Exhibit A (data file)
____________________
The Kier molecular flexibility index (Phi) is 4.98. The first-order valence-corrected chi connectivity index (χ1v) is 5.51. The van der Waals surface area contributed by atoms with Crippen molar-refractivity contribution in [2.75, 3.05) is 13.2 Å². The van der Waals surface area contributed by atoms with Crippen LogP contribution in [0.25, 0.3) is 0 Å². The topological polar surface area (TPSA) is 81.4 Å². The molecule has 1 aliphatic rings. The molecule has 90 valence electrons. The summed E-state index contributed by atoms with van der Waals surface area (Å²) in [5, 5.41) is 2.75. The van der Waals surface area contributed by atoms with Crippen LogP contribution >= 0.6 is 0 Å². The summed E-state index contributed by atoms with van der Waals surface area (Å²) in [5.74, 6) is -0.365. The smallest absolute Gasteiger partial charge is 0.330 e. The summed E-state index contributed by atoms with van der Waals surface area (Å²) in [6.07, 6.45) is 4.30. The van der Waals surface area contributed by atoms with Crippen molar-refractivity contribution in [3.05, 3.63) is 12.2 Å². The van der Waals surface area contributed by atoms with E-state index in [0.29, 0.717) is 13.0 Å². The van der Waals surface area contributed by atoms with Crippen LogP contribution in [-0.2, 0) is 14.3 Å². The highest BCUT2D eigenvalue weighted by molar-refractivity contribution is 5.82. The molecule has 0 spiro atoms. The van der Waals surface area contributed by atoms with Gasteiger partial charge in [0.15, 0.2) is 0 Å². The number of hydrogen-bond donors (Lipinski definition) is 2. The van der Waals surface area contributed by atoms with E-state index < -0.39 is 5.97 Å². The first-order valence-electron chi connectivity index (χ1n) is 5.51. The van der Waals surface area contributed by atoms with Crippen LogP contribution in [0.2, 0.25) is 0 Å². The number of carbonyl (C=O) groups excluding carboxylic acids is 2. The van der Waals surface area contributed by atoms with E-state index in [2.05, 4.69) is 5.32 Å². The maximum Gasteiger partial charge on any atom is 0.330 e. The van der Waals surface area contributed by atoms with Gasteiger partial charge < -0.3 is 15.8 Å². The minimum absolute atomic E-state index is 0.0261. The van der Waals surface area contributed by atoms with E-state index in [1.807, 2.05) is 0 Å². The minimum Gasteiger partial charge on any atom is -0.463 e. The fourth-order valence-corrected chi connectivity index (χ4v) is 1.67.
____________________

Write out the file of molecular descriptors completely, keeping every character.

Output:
The Kier molecular flexibility index (Phi) is 4.98. The first-order valence-corrected chi connectivity index (χ1v) is 5.51. The van der Waals surface area contributed by atoms with Crippen molar-refractivity contribution in [2.75, 3.05) is 13.2 Å². The van der Waals surface area contributed by atoms with Crippen LogP contribution in [0.25, 0.3) is 0 Å². The topological polar surface area (TPSA) is 81.4 Å². The molecule has 1 aliphatic rings. The molecule has 90 valence electrons. The summed E-state index contributed by atoms with van der Waals surface area (Å²) in [5, 5.41) is 2.75. The van der Waals surface area contributed by atoms with Crippen LogP contribution >= 0.6 is 0 Å². The summed E-state index contributed by atoms with van der Waals surface area (Å²) in [5.74, 6) is -0.365. The smallest absolute Gasteiger partial charge is 0.330 e. The summed E-state index contributed by atoms with van der Waals surface area (Å²) in [6.07, 6.45) is 4.30. The van der Waals surface area contributed by atoms with Crippen molar-refractivity contribution in [3.05, 3.63) is 12.2 Å². The van der Waals surface area contributed by atoms with E-state index in [0.29, 0.717) is 13.0 Å². The van der Waals surface area contributed by atoms with Crippen LogP contribution in [-0.2, 0) is 14.3 Å². The highest BCUT2D eigenvalue weighted by molar-refractivity contribution is 5.82. The molecule has 0 spiro atoms. The van der Waals surface area contributed by atoms with Gasteiger partial charge in [0.15, 0.2) is 0 Å². The number of hydrogen-bond donors (Lipinski definition) is 2. The van der Waals surface area contributed by atoms with E-state index < -0.39 is 5.97 Å². The first-order valence-electron chi connectivity index (χ1n) is 5.51. The van der Waals surface area contributed by atoms with Crippen LogP contribution in [0.2, 0.25) is 0 Å². The number of carbonyl (C=O) groups excluding carboxylic acids is 2. The van der Waals surface area contributed by atoms with E-state index in [2.05, 4.69) is 5.32 Å². The maximum Gasteiger partial charge on any atom is 0.330 e. The van der Waals surface area contributed by atoms with Gasteiger partial charge < -0.3 is 15.8 Å². The minimum absolute atomic E-state index is 0.0261. The van der Waals surface area contributed by atoms with E-state index in [1.807, 2.05) is 0 Å². The minimum Gasteiger partial charge on any atom is -0.463 e. The fourth-order valence-corrected chi connectivity index (χ4v) is 1.67.